By Halo Financial Team
The UK government has agreed to seek to safeguard citizens’ rights, whether or not there is a no-deal Brexit.
It accepted an amendment on Wednesday evening that if no deal is reached over Brexit, it will seek a deal from Brussels to protect the rights of British nationals settled in the EU and EU citizens in the UK.
As a result, the Pound hit a six-month high against the US Dollar and nearly two-year high versus the Euro.
But, Conservative MP, Alberto Costa, was forced to step down as a Parliamentary Private Secretary (PPS) to Scottish Secretary David Mundell, after tabling the amendment, even though the government later agreed to back it. It is convention that government members do not propose amendments on government motions.
The amendment “requires the Prime Minister to seek at the earliest opportunity a joint UK-EU commitment to adopt part two of the Withdrawal Agreement on Citizens’ Rights and ensure its implementation prior to the UK’s exiting the European Union, whatever the outcome of negotiations on other aspects of the Withdrawal Agreement”.
A spokesperson for Mr Costa says, “You will be aware that there is a longstanding convention that members of the government payroll, including PPSs, don’t table amendments to government bills. Clearly this is an issue that he feels very strongly about and so he has chosen to resign.”
Hours after Mr Costa resigned, Brexit Secretary David Lidington,
In view of the fact our political objectives are the same, the government will accept the amendment today and take it up with the commission.”
Pound’s rising star on Brexit hopes
Before the debate, the Pound rose from 1.323 to a high of 1.334 in typical mid-market rates – a six-month high. It was boosted by rumours that the European Union could demand an extension for British membership until December 2020. Immediately after the vote, the Pound remained above 1.33.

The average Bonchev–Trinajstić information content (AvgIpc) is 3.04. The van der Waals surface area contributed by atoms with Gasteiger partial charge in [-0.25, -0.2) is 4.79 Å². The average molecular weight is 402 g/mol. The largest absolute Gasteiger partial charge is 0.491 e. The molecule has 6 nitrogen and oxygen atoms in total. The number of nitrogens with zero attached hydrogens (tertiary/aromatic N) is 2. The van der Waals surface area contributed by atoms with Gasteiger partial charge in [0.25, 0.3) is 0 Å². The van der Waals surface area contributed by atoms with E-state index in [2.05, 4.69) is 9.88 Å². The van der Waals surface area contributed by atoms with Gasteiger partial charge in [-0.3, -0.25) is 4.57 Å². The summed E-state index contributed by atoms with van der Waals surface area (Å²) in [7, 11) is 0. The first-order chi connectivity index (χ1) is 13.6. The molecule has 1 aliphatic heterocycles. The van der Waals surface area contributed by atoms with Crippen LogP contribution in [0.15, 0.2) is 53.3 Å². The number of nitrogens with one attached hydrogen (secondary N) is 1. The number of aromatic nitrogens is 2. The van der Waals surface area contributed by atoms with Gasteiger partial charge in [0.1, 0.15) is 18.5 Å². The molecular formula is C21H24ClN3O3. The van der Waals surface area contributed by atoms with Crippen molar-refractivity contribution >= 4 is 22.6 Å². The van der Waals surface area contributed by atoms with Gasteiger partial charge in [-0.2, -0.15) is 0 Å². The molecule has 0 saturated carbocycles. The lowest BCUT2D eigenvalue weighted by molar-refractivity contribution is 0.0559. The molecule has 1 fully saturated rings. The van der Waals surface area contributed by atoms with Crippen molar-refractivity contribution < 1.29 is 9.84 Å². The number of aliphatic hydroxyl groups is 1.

Against the Euro, GBP also rose strongly during the day, increasing from 1.164 early on to over 1.17 – nearly a two-year high - after the votes.
Ricky Nelson, Head of Corporate Dealing at Halo Financial, says, “The Pound has risen strongly against both USD and the Euro, as the market believes a no-deal Brexit is less likely. If this more positive sentiment continues, the Pound could make more gains.”
What were the amendments?
MPs again debated Brexit and considered five amendments, including the Cooper/Letwin amendment saying that if MPs vote to delay Brexit, the government should seek an extension from the European Union and bring forward legislation to change, in law, the date of the UK's departure. It passed by 482 votes.
It is not binding in the same way as an Act of Parliament, but is an expression of the will of the House and that would be politically difficult for Prime Minister, Theresa May, to ignore.
In any case, the amendment simply formalises the promises made by Mrs May the day before to allow MPs to prevent no-deal and seek an extension to exit day.
Labour MP Yvette Cooper says MPs have forced the government to change tack. No-deal Brexit is no longer the default option if the PM’s deal gets voted down.
Cabinet Office minister, David Lidington, says that if MPs vote to delay Brexit, the government should seek an extension from the EU and bring forward legislation to change, in law, the date of the UK's departure.
The UK will only leave the EU without a deal with "explicit" approval from Parliament. This is a commitment made by the prime minister "and the government will stick by them".
In the other votes, a Labour amendment instructing ministers to push for a permanent customs union with the EU, and a close relationship with its single market and other issues was defeated by 83.
A Scottish National Party amendment insisting that the UK should not leave the EU in any circumstances without a deal "regardless of any exit date". That was lost by 36 votes.
If you’re concerned about Brexit uncertainty, get in touch with the team.